Spoiler alert: the answer to the subtitle is “through the nose, forever.”
Imagine, writes economist Goldstein (Watson Institute for International Studies/Brown Univ.), that a coin-fed meter collects your part of the US government’s war-related spending. “Put a quarter in the meter and you get twenty minutes of security against foreign threats to our country; six quarters gets you two hours. Keep feeding the meter around the clock, 24/7, year-round. That’s what war spending costs the average U.S. household.” Put another way, Goldstein writes in this engaging if depressing work, that household spends $500 a month on funding war, directly and indirectly, half taken from income and other taxes, the rest borrowed against the future. Some of those taxes are taken silently: the three percent excise tax on telephone service, Goldstein notes, is a war tax, perfectly fulfilling the mantra, “almost invisible, politically beautiful.” Some have historically been just as silent because applied only to the well-off, such as excise taxes on luxury automobiles, estates, and gifts—all done away with under the Bush administration’s tax-cutting giveaway, “a regressive trend [that] runs counter to the government’s actions in past wars, when it has tapped the resources of the rich most heavily.” So: Bush makes war, and his cronies don’t have to pay for it, while veterans now have to pay a fee just to sign up for eligibility for a visit to a VA hospital, and while social services are cut to the bone; New York’s emergency services, Goldstein notes, have been so severely stripped that the city could not handle another 9/11. Will there be relief from outside? Probably not, he offers: Foreign investors—on whom the US is now more dependent than at almost any point in history—“are being asked to fund Bush’s tax cuts and the war in Iraq,” and they’re not buying it.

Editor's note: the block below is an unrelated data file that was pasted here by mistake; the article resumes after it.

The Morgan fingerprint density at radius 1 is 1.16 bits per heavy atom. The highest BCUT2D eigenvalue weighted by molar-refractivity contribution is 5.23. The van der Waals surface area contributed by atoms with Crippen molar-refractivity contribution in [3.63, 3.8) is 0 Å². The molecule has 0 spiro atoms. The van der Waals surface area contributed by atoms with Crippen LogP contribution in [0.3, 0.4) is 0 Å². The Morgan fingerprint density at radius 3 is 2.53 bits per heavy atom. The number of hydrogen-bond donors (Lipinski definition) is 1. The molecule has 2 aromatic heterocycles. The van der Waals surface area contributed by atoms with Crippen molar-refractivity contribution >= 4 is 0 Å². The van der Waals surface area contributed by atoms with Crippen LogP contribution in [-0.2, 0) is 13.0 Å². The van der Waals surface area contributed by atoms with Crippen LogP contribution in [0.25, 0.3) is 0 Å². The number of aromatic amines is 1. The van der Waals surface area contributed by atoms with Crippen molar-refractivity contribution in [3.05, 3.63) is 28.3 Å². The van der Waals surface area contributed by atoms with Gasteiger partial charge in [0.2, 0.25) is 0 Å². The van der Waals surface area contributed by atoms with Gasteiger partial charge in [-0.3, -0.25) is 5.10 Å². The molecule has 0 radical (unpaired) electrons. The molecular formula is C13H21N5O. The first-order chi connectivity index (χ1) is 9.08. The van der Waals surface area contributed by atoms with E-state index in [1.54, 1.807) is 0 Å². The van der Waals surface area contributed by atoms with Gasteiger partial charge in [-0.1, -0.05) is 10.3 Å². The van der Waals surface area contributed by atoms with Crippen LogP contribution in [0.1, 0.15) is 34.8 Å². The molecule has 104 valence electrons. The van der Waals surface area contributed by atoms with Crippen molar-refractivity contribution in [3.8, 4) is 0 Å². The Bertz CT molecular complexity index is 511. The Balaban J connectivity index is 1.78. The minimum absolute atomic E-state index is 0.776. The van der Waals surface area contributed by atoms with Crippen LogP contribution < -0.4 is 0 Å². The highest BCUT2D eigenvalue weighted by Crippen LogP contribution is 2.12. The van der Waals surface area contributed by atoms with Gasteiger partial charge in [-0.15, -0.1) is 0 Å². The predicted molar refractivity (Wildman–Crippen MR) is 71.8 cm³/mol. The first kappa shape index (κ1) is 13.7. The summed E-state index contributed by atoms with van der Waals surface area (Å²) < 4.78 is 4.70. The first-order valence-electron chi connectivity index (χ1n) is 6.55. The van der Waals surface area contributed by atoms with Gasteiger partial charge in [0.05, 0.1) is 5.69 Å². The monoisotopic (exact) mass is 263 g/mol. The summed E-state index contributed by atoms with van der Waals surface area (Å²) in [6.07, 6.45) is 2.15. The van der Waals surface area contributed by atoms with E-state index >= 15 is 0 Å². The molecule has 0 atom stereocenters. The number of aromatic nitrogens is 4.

Be prepared to shoulder a burden, then, one likely to grow heavier and heavier for years and years to come.